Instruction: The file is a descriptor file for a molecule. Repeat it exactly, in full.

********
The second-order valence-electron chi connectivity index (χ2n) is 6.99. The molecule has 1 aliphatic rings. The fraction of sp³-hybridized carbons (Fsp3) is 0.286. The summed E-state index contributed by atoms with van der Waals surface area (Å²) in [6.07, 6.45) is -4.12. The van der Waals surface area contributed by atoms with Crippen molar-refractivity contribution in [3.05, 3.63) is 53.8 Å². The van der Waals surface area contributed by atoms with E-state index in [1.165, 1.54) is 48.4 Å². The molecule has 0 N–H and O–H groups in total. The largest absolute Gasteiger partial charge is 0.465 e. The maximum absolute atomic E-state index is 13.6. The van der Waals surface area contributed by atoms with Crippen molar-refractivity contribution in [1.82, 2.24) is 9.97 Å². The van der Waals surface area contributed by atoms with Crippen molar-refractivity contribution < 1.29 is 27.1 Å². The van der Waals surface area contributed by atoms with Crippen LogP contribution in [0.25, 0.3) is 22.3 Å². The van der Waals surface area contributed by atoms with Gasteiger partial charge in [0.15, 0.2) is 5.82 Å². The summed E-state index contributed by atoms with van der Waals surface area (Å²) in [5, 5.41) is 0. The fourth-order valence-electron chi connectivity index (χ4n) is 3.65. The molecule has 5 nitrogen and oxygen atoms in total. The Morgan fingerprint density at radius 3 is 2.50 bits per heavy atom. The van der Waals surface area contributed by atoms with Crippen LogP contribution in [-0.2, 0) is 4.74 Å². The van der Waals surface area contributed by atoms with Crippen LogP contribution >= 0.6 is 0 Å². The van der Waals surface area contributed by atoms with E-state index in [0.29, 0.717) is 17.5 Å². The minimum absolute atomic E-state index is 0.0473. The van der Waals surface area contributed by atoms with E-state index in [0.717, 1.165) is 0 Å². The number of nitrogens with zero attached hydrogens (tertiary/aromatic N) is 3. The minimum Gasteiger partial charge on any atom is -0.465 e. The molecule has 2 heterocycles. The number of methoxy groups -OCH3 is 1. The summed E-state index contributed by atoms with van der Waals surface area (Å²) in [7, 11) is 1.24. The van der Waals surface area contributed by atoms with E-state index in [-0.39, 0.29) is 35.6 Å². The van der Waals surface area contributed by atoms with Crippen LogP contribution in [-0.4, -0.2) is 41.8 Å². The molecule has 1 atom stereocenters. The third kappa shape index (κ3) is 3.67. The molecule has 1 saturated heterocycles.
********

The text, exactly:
The second-order valence-electron chi connectivity index (χ2n) is 6.99. The molecule has 1 aliphatic rings. The fraction of sp³-hybridized carbons (Fsp3) is 0.286. The summed E-state index contributed by atoms with van der Waals surface area (Å²) in [6.07, 6.45) is -4.12. The van der Waals surface area contributed by atoms with Crippen molar-refractivity contribution in [3.05, 3.63) is 53.8 Å². The van der Waals surface area contributed by atoms with E-state index in [1.165, 1.54) is 48.4 Å². The molecule has 0 N–H and O–H groups in total. The largest absolute Gasteiger partial charge is 0.465 e. The maximum absolute atomic E-state index is 13.6. The van der Waals surface area contributed by atoms with Crippen molar-refractivity contribution in [1.82, 2.24) is 9.97 Å². The van der Waals surface area contributed by atoms with Crippen molar-refractivity contribution < 1.29 is 27.1 Å². The van der Waals surface area contributed by atoms with Crippen LogP contribution in [0.25, 0.3) is 22.3 Å². The van der Waals surface area contributed by atoms with Gasteiger partial charge in [0.15, 0.2) is 5.82 Å². The summed E-state index contributed by atoms with van der Waals surface area (Å²) in [5, 5.41) is 0. The fourth-order valence-electron chi connectivity index (χ4n) is 3.65. The molecule has 5 nitrogen and oxygen atoms in total. The Morgan fingerprint density at radius 3 is 2.50 bits per heavy atom. The van der Waals surface area contributed by atoms with Crippen LogP contribution in [-0.2, 0) is 4.74 Å². The van der Waals surface area contributed by atoms with Crippen LogP contribution >= 0.6 is 0 Å². The van der Waals surface area contributed by atoms with E-state index in [0.29, 0.717) is 17.5 Å². The minimum absolute atomic E-state index is 0.0473. The van der Waals surface area contributed by atoms with E-state index in [0.717, 1.165) is 0 Å². The number of nitrogens with zero attached hydrogens (tertiary/aromatic N) is 3. The minimum Gasteiger partial charge on any atom is -0.465 e. The molecule has 2 heterocycles. The number of methoxy groups -OCH3 is 1. The summed E-state index contributed by atoms with van der Waals surface area (Å²) in [7, 11) is 1.24. The van der Waals surface area contributed by atoms with E-state index in [-0.39, 0.29) is 35.6 Å². The van der Waals surface area contributed by atoms with Crippen LogP contribution in [-0.4, -0.2) is 41.8 Å². The molecule has 1 atom stereocenters. The third kappa shape index (κ3) is 3.67. The molecule has 1 saturated heterocycles.